Are we gambling the fate of our language school? Are you a gambler? Most language school owners tend to be relatively risk-averse…so why are so many owners betting their entire business on the business of teaching English staying the same?
The majority of language schools are doubling-down on marketing, sales channels and teaching formats that peaked 8 years ago. There are three disruptive trends that are changing the competitive landscape for language education: Digitisation, personalization, and globalization.
The world has moved from storing our knowledge on paper to the computer chip to the cloud.
This has already transformed industries. Music went from the CD’s to the mp3 to streaming. Spotify has over 40 million subscribers and Apple makes $10 billion dollars each year just from Music.
What about film and movies? As consumers, we have gone from video cassettes to downloads to video streaming. Blockbuster went from a $5 billion dollar valuation in 2004 to bankruptcy 10 years later. Conversely, Netflix has become a $100 billion dollar company and is adding 10 million new users every quarter.
Taxis provided transport at seemingly extortionate prices for decades due to restricting supply to push up prices. In 2013, a taxi medallion in New York city was worth as much as $1.3 million, however, due to competition from ride-hailing apps like Uber, taxi medallion prices have been pushed down to one-tenth of that value 5 year later…
What can the education sector learn from this disruption?
Internet infrastructure is improving in every region in the world, cheap computers and tablets are flooding new developing markets and student preferences are driving up the demand for anything online…
We’re not all the same and consumers are voting with their wallets on products and services to speak to them on a personal level.
This trend has absolutely had an effect on education. Governments are being challenged on their factory-approach to public school education. Schools like the Alt School are leading the future towards personalized learning paths. Teachers are thinking about the individual, not just the group as every student is different and a one-size-fits-all approach often doesn’t work.
Education technology, algorithms and artificial intelligence is adding fuel to this trend. Just as Facebook has got better at showing you more relevant content; artificial intelligence can make learning more relevant. This will dramatically improve the effectiveness of online teaching and education in the future.
Borders are blurring thanks to international trade agreements, technology, and the internet.
The number of the international student has quadrupled between 1990 and 2014 to reach five million students. This is expected to double again in another 7 years but the distribution can change significantly.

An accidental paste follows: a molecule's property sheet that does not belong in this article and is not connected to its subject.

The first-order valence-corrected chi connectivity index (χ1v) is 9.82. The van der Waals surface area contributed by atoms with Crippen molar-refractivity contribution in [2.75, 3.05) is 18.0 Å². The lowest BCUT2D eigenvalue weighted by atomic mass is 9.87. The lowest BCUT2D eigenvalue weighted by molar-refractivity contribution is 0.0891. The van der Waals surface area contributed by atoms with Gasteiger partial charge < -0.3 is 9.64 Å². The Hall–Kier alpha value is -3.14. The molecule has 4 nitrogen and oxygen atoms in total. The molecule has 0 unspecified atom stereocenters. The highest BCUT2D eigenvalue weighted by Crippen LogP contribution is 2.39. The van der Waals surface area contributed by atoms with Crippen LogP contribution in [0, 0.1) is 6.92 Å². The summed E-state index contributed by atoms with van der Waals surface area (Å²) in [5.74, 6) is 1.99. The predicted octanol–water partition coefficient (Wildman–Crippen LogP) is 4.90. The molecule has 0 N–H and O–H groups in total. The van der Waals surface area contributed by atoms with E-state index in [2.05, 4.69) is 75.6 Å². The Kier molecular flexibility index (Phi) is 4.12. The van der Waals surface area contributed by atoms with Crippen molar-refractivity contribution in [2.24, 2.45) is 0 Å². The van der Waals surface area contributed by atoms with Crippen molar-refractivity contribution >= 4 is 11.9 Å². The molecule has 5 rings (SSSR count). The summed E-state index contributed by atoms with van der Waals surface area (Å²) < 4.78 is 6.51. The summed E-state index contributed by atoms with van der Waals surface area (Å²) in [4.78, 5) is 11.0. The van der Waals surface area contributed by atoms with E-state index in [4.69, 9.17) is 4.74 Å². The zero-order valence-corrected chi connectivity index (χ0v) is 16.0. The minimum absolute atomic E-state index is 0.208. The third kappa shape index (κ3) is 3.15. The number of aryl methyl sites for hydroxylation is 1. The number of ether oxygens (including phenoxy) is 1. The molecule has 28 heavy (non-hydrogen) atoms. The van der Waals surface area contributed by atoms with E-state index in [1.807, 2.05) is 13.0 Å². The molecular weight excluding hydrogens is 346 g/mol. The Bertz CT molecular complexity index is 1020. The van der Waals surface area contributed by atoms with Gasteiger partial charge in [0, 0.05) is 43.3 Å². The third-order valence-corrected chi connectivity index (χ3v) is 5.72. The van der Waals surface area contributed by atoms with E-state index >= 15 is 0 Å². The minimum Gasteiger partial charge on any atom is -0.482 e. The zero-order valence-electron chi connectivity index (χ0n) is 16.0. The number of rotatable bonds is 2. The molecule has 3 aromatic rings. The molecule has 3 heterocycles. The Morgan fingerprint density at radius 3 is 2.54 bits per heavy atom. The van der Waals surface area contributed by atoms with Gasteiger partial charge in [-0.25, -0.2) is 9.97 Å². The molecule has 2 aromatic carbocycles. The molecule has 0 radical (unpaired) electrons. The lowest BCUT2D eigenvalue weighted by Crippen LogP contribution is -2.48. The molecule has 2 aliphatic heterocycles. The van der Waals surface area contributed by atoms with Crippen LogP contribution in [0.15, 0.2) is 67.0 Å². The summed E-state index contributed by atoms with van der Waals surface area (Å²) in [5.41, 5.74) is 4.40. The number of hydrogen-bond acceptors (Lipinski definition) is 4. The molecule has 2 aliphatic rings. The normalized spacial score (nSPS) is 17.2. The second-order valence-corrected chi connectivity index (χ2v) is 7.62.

For example, Trumps trade policies are pushing students, especially from Muslim-majority countries to favor Canada over the United States. How quickly government policies can change a country’s education prospects…
Hong Kong, Sydney, Auckland, London, Singapore are wonderful places to live but they are also very expensive places for students to live and study. It can be twice as expensive to live in Hong Kong compared with a major city on the mainland. Will school owners in cheaper cities be able to take advantage of this disparity?
Will the improvements in quality and access to education in developing countries undermine the fortunes of physical language schools in major centers?
Web-conferencing and virtual classrooms enable borderless education. Pearson recently sold Wall Street English (one of the largest language school franchises in the world with 450 schools globally) for around $300 million. Meanwhile, VIPKid, a US-based online school focused on Chinese learners, raised $500 million this year to value it at over $3 billion.
What does this say about the value investors place on physical vs online offerings?
Implications for language schools
Just because there are trends that challenge the safe assumption that language schools will be able to continue operating as they always have, it does not mean that a tsunami of change on its way. Education has proven to be a laggard when it comes to market disruption but it doesn’t hurt to be careful.
You may not be ready for a big change but you may be open to exploring new ways for a language school to make money other than getting ‘more bums on seats’. This might look like offering live online classes, building self-paced courses or investigating markets will less competition.
There are a number of ways that a physical language school can hedge its bets. This deserves its own article but will undoubtedly require something to change and some form of investment to meaningfully reduce your risk.
What do you think? Are the trends explored in this article (digitization, personalization, globalization) going to have a slow or fast impact on the language learning sector?
Please add your thoughts below in the comment section
Written by Alex Asher
Head of customer success at LearnCube